Two recognition events are involved in sortase action. Firstly, the sortase recognition motif (LPXTG or a variant) of the substrate protein must be recognised and bound. Secondly, the acceptor substrate, to which the substrate protein will be transferred, must be recognised and bound, and a specific amino group brought into position to attack the thioacyl intermediate. Sortase-mediated pilus assembly provides an attractive system through which to address these issues since crystal structures of pilins can reveal the structural contexts of both the sortase recognition motif (the first substrate) and the resolving lysine residue (the second substrate).

Spy0129 has been identified as the pilus-specific sortase from the M1 SF370 strain of S. pyogenes [20], [23]. It assembles the polymeric pilus backbone, joining the Thr residue of the EVPTG sortase recognition motif on each Spy0128 major pilin subunit to the ε-amino group of Lys161 on the next Spy0128 subunit [39]. It also mediates attachment of the adhesin Cpa at the tip of the pilus [46] and attachment of the pilus shaft to the basal pilin Spy0130 [47], in each case through amide bond formation. The structure of Spy0129, presented here, confirms it as a class B sortase, closely related to the class B sortases from S. aureus and B. anthracis [30], [42], and sharing essentially the same surface loops and helices. It is, however, distinct functionally from the other class B enzymes, which anchor specific surface proteins containing an NPQTN motif to the cell wall [15], [16]. Spy0129 is also markedly different from the other known pilus-specific sortases, all of which appear to belong to class C. Members of this class have distinct and different surface structures, as seen in the S. pneumoniae SrtC enzymes [34], [35]. The class C enzymes also have C-terminal hydrophobic regions that are putative transmembrane anchors, whereas Spy0129 has only an N-terminal hydrophobic anchor. Any possible functional significance of this difference is unknown, however.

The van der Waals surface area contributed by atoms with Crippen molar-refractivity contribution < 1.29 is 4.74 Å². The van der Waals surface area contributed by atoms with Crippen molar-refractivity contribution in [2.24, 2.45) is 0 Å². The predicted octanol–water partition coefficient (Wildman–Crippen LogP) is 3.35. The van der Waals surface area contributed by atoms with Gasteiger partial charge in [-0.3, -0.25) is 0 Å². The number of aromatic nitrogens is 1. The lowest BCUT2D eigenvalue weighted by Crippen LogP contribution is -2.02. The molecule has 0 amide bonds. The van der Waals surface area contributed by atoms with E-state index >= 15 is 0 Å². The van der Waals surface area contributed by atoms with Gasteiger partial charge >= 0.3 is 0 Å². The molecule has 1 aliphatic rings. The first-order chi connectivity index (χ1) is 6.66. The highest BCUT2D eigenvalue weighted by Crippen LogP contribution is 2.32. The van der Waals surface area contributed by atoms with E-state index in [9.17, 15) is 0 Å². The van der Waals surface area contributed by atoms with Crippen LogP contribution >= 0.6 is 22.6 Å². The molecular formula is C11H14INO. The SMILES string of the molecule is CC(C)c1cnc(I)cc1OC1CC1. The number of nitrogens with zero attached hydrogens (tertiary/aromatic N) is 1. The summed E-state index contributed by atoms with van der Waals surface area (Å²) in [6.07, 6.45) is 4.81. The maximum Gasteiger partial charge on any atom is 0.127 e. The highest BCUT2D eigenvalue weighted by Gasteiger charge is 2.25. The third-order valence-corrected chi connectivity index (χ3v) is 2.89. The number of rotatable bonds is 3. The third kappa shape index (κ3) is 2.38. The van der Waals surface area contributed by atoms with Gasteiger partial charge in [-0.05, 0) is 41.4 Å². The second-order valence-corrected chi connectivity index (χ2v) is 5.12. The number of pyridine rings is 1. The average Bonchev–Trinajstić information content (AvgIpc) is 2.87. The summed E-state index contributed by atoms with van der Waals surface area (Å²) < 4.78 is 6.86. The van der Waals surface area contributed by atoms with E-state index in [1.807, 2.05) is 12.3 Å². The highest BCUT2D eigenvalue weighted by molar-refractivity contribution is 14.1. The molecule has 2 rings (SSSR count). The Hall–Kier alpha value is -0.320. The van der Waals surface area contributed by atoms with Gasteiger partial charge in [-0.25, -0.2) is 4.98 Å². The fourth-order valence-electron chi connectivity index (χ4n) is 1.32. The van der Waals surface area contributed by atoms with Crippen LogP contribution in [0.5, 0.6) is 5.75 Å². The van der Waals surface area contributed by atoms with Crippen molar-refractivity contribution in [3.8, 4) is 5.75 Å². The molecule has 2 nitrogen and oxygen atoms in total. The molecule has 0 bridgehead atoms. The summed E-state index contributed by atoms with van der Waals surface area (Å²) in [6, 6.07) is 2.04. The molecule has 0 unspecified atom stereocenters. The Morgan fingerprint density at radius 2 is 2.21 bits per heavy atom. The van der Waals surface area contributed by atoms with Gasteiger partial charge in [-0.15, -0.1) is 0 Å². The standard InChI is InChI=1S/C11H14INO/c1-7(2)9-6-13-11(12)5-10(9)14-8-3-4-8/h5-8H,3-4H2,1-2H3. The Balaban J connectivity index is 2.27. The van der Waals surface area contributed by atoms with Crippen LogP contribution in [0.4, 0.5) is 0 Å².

By analogy with SrtA, the β6/β7 loop region in Spy0129 seems likely to play a significant role in binding the sortase recognition motif of the first substrate. Substitution of this region in SaSrtA by the equivalent SrtB β6/β7 region is sufficient to confer a preference for the SrtB sorting signal [33]. In SaSrtA the backbone dynamics of this region change upon binding to Ca2+, which activates catalysis [48], and it has been shown to rearrange in the presence of the LPXTG substrate, forming a 310-helix that helps generate a binding pocket with the underlying β-sheet [31]. Spy0129 has no equivalent 310-helix, although it does have a spatially-equivalent portion of the β6/β7 loop, residues 174–182. On the other hand, despite its role in pilus polymerisation Spy0129 lacks any equivalent to the flexible lid of the class C enzymes. In its specificity, Spy0129 accepts either EVPTG from Spy0128 or VPPTG from Cpa as a sortase recognition motif. These sequences can also be QVPTG and VVPTG respectively in other S. pyogenes strains, implying a consensus (E/Q/V)(V/P)PTG sequence. Apart from the first position, the key residues are hydrophobic, suggesting that the hydrophobic residues on the β6/β7 loop, Leu179 and Phe180, plus Phe107 (β3) and Leu122 (β4) may be involved; there are also several nearby polar residues that could interact with the E/Q in position 1.

Crystal structures of the substrate proteins Spy0128 and Cpa show that the sortase recognition motif is in each case located on a peptide that extends only a short distance from the main body of their immunoglobulin-like (Ig-like) C-terminal domains [39], [49]. For both Spy0128 and Cpa, this Ig-like domain is stabilised by a covalent isopeptide cross-link just prior to the sortase recognition peptide. The substrate protein is thus highly unlikely to unfold when this peptide binds to Spy0129, implying that there is likely to be extensive contact between substrate protein and sortase in addition to the binding of the sortase recognition peptide. This contrasts markedly with emerging structural information on the basal pilin subunits for such pili, which are attached to the cell wall peptidoglycan by the housekeeping sortase SrtA. For these basal pilin subunits, the sortase recognition motif is typically located at the end of a long (35 Å), proline-rich, extended peptide that is well separated from the body of the protein [47].